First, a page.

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Motions of stars in neighboring Large Magellanic Cloud shed light on galaxy formation

Observations from the European Southern Observatory's (ESO) ground-based Visible and Infrared Survey Telescope for Astronomy (VISTA) revealed the elongated orbits of stars within the central parts of the Large Magellanic Cloud.
Observations from the European Southern Observatory's (ESO) ground-based Visible and Infrared Survey Telescope for Astronomy (VISTA) revealed the elongated orbits of stars within the central parts of the Large Magellanic Cloud. (Image credit: AIP/F. Niederhofer, VISTA VMC Survey)

Scientists have mapped the motions of stars within the Milky Way's companion galaxy, the Large Magellanic Cloud, revealing new clues about barred galaxies. 

The findings could offer new insight into the processes that shape and form the structures of these galaxies, which contain bar-like bands of stars, researchers report in a new study. Located about 163,000 light-years from Earth, the Large Magellanic Cloud (LMC) — a satellite dwarf galaxy of the Milky Way — is among the closest galaxies to Earth and is visible to the naked eye as a faint cloud in the Southern Hemisphere sky. The LMC is considered an irregular galaxy, given its single spiral arm and stellar bar structure, which is offset from the galaxy's center. 

Stellar bar structures are a common feature in spiral galaxies. Scientists think these structures form when small perturbations within the stellar disk strip stars from their circular motions and push them into elongated orbits.. "A specific type of these orbits are the ones that are aligned with the major axis of the bar," lead author Florian Niederhofer, a researcher at the Leibniz Institute for Astrophysics Potsdam, said in a statement. "These are considered to be the 'backbone' of stellar bars and provide the main support of the bar structure."

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Using the European's Southern Observatory's (ESO) ground-based Visible and Infrared Survey Telescope for Astronomy (VISTA) in Chile, the researchers studied the motions of stars and their elongated orbits within the LMC. The LMC harbors a variety of stars, ranging from as old as the universe to recently formed, and its close proximity to Earth makes it the perfect candidate for observing the motions of these stars, the researchers said in the statement.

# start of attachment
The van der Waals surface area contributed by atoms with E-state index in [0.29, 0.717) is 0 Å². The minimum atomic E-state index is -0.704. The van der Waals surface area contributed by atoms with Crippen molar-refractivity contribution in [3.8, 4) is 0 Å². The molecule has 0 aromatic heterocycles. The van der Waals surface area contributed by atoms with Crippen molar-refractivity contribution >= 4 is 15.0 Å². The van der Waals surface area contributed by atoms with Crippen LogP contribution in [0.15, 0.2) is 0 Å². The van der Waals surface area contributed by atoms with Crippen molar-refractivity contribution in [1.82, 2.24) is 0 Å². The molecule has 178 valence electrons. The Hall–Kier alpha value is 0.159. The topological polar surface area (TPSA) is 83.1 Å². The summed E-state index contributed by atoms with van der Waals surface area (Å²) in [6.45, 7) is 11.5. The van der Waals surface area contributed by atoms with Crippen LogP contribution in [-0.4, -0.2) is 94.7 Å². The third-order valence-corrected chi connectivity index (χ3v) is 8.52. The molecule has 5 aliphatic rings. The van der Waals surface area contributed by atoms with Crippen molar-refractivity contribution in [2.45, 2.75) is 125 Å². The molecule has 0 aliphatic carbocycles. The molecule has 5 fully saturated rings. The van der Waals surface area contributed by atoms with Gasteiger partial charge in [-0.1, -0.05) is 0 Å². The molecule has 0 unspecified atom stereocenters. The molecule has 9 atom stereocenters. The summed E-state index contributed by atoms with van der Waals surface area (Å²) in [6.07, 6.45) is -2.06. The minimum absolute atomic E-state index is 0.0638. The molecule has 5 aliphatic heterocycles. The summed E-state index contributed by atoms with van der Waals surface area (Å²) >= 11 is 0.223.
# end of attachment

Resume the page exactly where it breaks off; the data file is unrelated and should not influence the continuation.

VISTA is designed to survey the southern sky at near-infrared wavelengths. Using these data, the researchers created detailed velocity maps of the galaxy's internal structure, revealing elongated stellar motions that follow the structure and orientation of the galaxy's stellar bar, according to the statement.

"The stunning level of detail in velocity maps shows how much our method has improved, compared with early measurements some years ago," study co-author Thomas Schmidt, a doctoral student at the Leibniz Institute for Astrophysics Potsdam, said in the statement. 

VISTA can study individual stars within the LMC and, in turn, the processes that shape and form galaxies and their stellar bar structures. The telescope offers a better understanding of stellar dynamics by observing the same stars multiple times over several years in order to measure the stars' proper motion. The study relied on images collected over nine years to discern the minute motion of the stars as observed by the ground-based telescope. 

Measurements of the proper motions of stars are needed to determine the full three-dimensional velocities of the stars. However, until now, only one-dimensional line-of-sight stellar velocities were available by measuring spectroscopic Doppler shifts, or changes observed in the light emitted by a star depending on whether it is approaching or moving away from Earth, according to the statement. 

"Our discovery provides an important contribution to the study of dynamical properties of barred galaxies, since the Magellanic Clouds are at present the only galaxies where such motions can be investigated using stellar proper motions," Niederhofer said in the statement. "For more distant galaxies, this is still beyond our technical capabilities." 

The findings were published March 29 in the journal Monthly Notices of the Royal Astronomical Society

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Samantha Mathewson
Samantha Mathewson

Samantha Mathewson joined Space.com as an intern in the summer of 2016. She received a B.A. in Journalism and Environmental Science at the University of New Haven, in Connecticut. Previously, her work has been published in Nature World News. When not writing or reading about science, Samantha enjoys traveling to new places and taking photos! You can follow her on Twitter @Sam_Ashley13.